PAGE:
Your browser is no longer supported

For the best possible experience using our website we recommend you upgrade to a newer version or another browser.

Your browser appears to have cookies disabled. For the best experience of this website, please enable cookies in your browser

We'll assume we have your consent to use cookies, for example so you won't need to log in each time you visit our site.
Learn more

Surgery patients report ‘accidental awareness’

  • Comment

More than 150 UK patients could wake up every year while undergoing surgery, figures suggest.

Around one patient in every 19,000 spontaneously reports “accidental awareness” after being put under general anaesthetic, new research suggests.

Every year there are around three million operations conducted in the UK in which the patient is put under general anaesthesia, the Royal College of Anaesthetists said.

This means that each year there could be as many as 158 patients whose anaesthetic fails to work properly.

The college said that accidental awareness is one of the “most feared” complications of general anaesthesia for both patients and doctors. It occurs when general anaesthesia is intended but the patient remains conscious.

A new report from the Royal College and the Association of Anaesthetists of Great Britain and Ireland studied three million operations conducted in public hospitals in the UK and Ireland - including 300 reports of awareness.

The authors found that some surgeries - such as cardiothoracic operations and caesarean sections - carry a higher risk than others and people who have been given muscle relaxants are also more likely to suffer this complication.

They said the majority of anaesthetic failures occur before surgery starts or after it finishes.

But 51 per cent of those who spontaneously reported the failure said the incident had caused them distress and 41 per cent suffered longer-term psychological harm such as post-traumatic stress disorder, the authors said.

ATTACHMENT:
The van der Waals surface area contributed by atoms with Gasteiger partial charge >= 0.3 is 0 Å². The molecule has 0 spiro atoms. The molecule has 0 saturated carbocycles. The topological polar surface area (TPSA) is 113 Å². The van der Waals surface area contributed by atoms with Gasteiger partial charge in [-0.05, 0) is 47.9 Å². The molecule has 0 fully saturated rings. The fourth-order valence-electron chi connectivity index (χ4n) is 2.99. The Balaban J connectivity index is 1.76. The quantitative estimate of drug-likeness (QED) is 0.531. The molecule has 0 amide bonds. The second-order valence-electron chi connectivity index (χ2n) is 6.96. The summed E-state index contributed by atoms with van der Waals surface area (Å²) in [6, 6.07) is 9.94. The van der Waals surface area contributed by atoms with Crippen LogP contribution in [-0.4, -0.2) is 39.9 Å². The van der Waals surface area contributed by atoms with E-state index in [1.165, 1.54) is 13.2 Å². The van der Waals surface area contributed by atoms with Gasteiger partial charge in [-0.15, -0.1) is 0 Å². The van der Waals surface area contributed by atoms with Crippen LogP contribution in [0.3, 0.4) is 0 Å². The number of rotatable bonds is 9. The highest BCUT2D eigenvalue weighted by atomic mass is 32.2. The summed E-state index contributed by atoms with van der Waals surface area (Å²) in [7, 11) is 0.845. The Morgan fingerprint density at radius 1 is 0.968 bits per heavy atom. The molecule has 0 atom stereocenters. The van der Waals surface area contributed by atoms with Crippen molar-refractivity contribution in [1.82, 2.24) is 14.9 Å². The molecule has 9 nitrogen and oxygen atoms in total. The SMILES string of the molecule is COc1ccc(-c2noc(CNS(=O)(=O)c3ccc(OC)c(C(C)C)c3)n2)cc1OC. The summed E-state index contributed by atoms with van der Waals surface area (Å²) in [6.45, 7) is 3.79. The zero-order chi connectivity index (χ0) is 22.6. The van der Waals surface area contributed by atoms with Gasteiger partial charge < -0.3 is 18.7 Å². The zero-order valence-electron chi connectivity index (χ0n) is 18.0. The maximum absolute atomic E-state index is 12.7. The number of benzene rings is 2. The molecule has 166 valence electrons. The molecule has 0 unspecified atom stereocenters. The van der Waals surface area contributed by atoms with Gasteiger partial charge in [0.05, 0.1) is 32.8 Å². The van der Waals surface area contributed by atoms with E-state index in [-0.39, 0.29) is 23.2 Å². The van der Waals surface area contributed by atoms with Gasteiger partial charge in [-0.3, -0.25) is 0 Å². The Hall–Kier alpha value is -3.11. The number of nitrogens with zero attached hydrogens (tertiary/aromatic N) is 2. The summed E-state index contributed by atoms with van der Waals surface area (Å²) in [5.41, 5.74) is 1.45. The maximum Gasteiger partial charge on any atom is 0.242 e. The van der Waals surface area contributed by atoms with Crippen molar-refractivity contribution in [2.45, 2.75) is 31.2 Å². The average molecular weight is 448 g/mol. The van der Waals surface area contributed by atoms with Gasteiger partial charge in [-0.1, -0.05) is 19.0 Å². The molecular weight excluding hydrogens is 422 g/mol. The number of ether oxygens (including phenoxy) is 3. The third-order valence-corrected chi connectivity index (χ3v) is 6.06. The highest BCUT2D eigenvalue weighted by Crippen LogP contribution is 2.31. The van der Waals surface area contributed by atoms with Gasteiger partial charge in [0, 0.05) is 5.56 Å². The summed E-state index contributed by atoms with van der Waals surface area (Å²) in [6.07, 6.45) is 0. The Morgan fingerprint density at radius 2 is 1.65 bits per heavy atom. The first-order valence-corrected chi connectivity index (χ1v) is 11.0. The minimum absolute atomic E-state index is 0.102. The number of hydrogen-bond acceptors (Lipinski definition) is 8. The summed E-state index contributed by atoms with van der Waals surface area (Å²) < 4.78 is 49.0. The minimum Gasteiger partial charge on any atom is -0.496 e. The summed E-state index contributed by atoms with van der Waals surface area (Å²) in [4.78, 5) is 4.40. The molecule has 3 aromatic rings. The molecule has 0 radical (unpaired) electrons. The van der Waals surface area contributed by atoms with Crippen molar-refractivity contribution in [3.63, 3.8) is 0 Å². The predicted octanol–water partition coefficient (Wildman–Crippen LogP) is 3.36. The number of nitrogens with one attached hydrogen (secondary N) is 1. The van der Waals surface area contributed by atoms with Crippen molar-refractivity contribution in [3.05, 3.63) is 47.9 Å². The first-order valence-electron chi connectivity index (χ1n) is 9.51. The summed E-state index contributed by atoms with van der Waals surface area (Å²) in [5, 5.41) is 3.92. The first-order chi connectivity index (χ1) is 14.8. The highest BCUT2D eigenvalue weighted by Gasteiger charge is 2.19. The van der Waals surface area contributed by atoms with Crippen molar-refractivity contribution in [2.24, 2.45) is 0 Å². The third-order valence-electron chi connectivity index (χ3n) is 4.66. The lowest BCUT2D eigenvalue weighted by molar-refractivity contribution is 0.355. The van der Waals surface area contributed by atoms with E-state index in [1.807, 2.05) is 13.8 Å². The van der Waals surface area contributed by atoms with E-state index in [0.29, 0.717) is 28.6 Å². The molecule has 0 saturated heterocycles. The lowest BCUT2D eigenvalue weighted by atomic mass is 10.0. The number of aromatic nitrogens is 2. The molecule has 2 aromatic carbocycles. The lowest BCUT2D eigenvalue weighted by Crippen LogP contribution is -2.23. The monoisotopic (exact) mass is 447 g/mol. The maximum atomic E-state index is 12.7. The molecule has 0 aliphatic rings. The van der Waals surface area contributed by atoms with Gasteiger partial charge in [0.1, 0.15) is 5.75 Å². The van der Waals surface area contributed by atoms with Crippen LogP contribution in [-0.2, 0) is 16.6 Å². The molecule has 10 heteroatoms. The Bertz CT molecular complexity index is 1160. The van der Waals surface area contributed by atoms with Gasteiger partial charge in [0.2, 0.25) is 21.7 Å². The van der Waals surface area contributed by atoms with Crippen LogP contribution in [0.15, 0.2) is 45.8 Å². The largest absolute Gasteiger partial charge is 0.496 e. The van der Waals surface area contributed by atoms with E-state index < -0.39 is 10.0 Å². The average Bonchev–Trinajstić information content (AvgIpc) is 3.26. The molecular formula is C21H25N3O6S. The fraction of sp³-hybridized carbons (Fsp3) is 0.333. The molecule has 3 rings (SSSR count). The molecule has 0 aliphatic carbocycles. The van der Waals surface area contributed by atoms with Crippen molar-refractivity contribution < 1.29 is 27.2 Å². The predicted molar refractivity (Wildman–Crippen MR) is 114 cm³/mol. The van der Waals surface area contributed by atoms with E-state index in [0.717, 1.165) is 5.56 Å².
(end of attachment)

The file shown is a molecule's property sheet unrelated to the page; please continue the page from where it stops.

Sensations experienced when accidentally aware included tugging, stitching, pain, paralysis and choking, they found.

And patients described feelings of dissociation, panic, fear, suffocation and even dying, the authors said.

They made a series of recommendations, including the introduction of a simple anaesthesia check list which should be performed at the start of every operation. They also called for a structured approach to the management of patients who report awareness.

“We found that patients are at higher risk of experiencing accidental awareness during general anaesthesia during caesarean section and cardiothoracic surgery, if they are obese or when there is difficulty managing the airway at the start of anaesthesia,” said project lead professor Jaideep Pandit, a consultant anaesthetist in Oxford.

“The use of some emergency drugs heightens risk, as does the use of certain anaesthetic techniques. However, the most compelling risk factor is the use of muscle relaxants, which prevent the patient moving.”

  • Comment

Have your say

You must sign in to make a comment

Please remember that the submission of any material is governed by our Terms and Conditions and by submitting material you confirm your agreement to these Terms and Conditions. Links may be included in your comments but HTML is not permitted.

Related Jobs